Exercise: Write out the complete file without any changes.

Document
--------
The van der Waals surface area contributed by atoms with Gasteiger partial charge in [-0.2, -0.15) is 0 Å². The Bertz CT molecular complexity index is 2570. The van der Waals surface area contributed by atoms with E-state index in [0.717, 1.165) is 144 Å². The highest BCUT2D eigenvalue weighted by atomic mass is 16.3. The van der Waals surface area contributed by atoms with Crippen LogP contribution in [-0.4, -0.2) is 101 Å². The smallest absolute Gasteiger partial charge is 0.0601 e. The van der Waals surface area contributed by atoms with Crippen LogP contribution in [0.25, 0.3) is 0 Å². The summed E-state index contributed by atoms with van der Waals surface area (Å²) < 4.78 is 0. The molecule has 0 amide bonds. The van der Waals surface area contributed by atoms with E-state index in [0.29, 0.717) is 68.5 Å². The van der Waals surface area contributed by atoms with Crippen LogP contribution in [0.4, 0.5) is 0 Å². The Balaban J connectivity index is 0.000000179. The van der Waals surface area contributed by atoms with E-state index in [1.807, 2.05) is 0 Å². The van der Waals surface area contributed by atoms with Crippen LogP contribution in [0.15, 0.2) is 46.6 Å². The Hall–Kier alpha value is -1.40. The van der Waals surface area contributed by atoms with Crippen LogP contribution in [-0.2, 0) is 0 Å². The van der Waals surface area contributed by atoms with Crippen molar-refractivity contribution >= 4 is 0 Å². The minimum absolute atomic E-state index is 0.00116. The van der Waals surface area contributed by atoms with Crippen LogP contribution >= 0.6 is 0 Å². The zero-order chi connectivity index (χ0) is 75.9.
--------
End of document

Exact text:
The van der Waals surface area contributed by atoms with Gasteiger partial charge in [-0.2, -0.15) is 0 Å². The Bertz CT molecular complexity index is 2570. The van der Waals surface area contributed by atoms with E-state index in [0.717, 1.165) is 144 Å². The highest BCUT2D eigenvalue weighted by atomic mass is 16.3. The van der Waals surface area contributed by atoms with Crippen LogP contribution in [-0.4, -0.2) is 101 Å². The smallest absolute Gasteiger partial charge is 0.0601 e. The van der Waals surface area contributed by atoms with Crippen LogP contribution in [0.25, 0.3) is 0 Å². The summed E-state index contributed by atoms with van der Waals surface area (Å²) < 4.78 is 0. The molecule has 0 amide bonds. The van der Waals surface area contributed by atoms with E-state index in [0.29, 0.717) is 68.5 Å². The van der Waals surface area contributed by atoms with Crippen LogP contribution in [0.4, 0.5) is 0 Å². The Balaban J connectivity index is 0.000000179. The van der Waals surface area contributed by atoms with E-state index in [1.807, 2.05) is 0 Å². The van der Waals surface area contributed by atoms with Crippen LogP contribution in [0.15, 0.2) is 46.6 Å². The Hall–Kier alpha value is -1.40. The van der Waals surface area contributed by atoms with Crippen LogP contribution in [-0.2, 0) is 0 Å². The van der Waals surface area contributed by atoms with Crippen molar-refractivity contribution >= 4 is 0 Å². The minimum absolute atomic E-state index is 0.00116. The van der Waals surface area contributed by atoms with Crippen LogP contribution >= 0.6 is 0 Å². The zero-order chi connectivity index (χ0) is 75.9.